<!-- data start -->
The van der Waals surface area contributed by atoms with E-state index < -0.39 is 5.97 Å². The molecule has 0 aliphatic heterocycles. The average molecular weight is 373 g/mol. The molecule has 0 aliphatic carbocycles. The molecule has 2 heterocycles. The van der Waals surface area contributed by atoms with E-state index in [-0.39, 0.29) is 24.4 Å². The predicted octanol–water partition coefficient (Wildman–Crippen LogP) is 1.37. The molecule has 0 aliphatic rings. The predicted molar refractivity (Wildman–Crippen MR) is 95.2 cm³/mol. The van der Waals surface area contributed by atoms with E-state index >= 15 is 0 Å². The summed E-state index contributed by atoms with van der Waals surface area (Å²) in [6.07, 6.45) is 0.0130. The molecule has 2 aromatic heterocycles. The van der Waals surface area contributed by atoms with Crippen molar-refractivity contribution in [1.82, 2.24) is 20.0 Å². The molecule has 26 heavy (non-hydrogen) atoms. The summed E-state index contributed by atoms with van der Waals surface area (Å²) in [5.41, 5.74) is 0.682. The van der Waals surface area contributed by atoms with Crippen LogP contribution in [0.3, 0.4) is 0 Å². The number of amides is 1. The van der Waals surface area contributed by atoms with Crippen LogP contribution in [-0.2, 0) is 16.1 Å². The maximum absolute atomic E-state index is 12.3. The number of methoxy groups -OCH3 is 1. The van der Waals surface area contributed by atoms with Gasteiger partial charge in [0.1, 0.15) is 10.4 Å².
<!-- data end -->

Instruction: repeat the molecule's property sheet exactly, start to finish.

The van der Waals surface area contributed by atoms with E-state index < -0.39 is 5.97 Å². The molecule has 0 aliphatic heterocycles. The average molecular weight is 373 g/mol. The molecule has 0 aliphatic carbocycles. The molecule has 2 heterocycles. The van der Waals surface area contributed by atoms with E-state index in [-0.39, 0.29) is 24.4 Å². The predicted octanol–water partition coefficient (Wildman–Crippen LogP) is 1.37. The molecule has 0 aliphatic rings. The predicted molar refractivity (Wildman–Crippen MR) is 95.2 cm³/mol. The van der Waals surface area contributed by atoms with E-state index >= 15 is 0 Å². The summed E-state index contributed by atoms with van der Waals surface area (Å²) in [6.07, 6.45) is 0.0130. The molecule has 2 aromatic heterocycles. The van der Waals surface area contributed by atoms with Crippen molar-refractivity contribution in [1.82, 2.24) is 20.0 Å². The molecule has 26 heavy (non-hydrogen) atoms. The summed E-state index contributed by atoms with van der Waals surface area (Å²) in [5.41, 5.74) is 0.682. The van der Waals surface area contributed by atoms with Crippen LogP contribution in [0.3, 0.4) is 0 Å². The number of amides is 1. The van der Waals surface area contributed by atoms with Crippen LogP contribution in [-0.2, 0) is 16.1 Å². The maximum absolute atomic E-state index is 12.3. The number of methoxy groups -OCH3 is 1. The van der Waals surface area contributed by atoms with Gasteiger partial charge in [0.1, 0.15) is 10.4 Å².